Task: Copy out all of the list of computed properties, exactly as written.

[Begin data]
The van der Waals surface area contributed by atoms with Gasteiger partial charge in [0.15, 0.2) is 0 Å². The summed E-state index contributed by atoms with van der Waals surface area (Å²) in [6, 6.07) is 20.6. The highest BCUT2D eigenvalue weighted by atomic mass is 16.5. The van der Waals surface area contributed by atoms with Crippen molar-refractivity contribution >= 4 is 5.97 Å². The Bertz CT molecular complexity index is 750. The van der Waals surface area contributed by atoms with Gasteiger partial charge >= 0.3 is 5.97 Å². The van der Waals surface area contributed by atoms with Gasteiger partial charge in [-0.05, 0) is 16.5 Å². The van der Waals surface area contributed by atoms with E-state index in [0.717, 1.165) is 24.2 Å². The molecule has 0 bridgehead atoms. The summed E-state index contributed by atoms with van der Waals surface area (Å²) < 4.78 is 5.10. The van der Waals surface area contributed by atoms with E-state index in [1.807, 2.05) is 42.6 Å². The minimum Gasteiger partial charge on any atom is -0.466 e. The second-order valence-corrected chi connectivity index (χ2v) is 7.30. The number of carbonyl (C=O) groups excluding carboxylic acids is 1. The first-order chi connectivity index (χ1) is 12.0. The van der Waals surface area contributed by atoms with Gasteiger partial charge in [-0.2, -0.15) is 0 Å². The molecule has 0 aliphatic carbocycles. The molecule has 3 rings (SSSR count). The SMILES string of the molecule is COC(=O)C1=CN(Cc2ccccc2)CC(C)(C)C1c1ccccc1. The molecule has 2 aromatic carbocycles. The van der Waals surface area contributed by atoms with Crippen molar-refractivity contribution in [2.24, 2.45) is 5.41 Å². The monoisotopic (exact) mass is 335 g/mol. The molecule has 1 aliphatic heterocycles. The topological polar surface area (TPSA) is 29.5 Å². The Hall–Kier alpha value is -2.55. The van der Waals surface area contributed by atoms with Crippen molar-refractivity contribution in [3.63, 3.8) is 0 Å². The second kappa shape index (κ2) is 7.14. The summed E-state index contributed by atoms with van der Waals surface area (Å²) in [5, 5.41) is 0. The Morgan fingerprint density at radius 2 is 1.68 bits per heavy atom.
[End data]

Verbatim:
The van der Waals surface area contributed by atoms with Gasteiger partial charge in [0.15, 0.2) is 0 Å². The summed E-state index contributed by atoms with van der Waals surface area (Å²) in [6, 6.07) is 20.6. The highest BCUT2D eigenvalue weighted by atomic mass is 16.5. The van der Waals surface area contributed by atoms with Crippen molar-refractivity contribution >= 4 is 5.97 Å². The Bertz CT molecular complexity index is 750. The van der Waals surface area contributed by atoms with Gasteiger partial charge >= 0.3 is 5.97 Å². The van der Waals surface area contributed by atoms with Gasteiger partial charge in [-0.05, 0) is 16.5 Å². The van der Waals surface area contributed by atoms with E-state index in [0.717, 1.165) is 24.2 Å². The molecule has 0 bridgehead atoms. The summed E-state index contributed by atoms with van der Waals surface area (Å²) < 4.78 is 5.10. The van der Waals surface area contributed by atoms with E-state index in [1.807, 2.05) is 42.6 Å². The minimum Gasteiger partial charge on any atom is -0.466 e. The second-order valence-corrected chi connectivity index (χ2v) is 7.30. The number of carbonyl (C=O) groups excluding carboxylic acids is 1. The first-order chi connectivity index (χ1) is 12.0. The van der Waals surface area contributed by atoms with Gasteiger partial charge in [-0.2, -0.15) is 0 Å². The molecule has 0 aliphatic carbocycles. The molecule has 3 rings (SSSR count). The SMILES string of the molecule is COC(=O)C1=CN(Cc2ccccc2)CC(C)(C)C1c1ccccc1. The molecule has 2 aromatic carbocycles. The van der Waals surface area contributed by atoms with Crippen molar-refractivity contribution in [2.24, 2.45) is 5.41 Å². The monoisotopic (exact) mass is 335 g/mol. The molecule has 1 aliphatic heterocycles. The topological polar surface area (TPSA) is 29.5 Å². The Hall–Kier alpha value is -2.55. The van der Waals surface area contributed by atoms with Crippen molar-refractivity contribution in [3.63, 3.8) is 0 Å². The second kappa shape index (κ2) is 7.14. The summed E-state index contributed by atoms with van der Waals surface area (Å²) in [5, 5.41) is 0. The Morgan fingerprint density at radius 2 is 1.68 bits per heavy atom.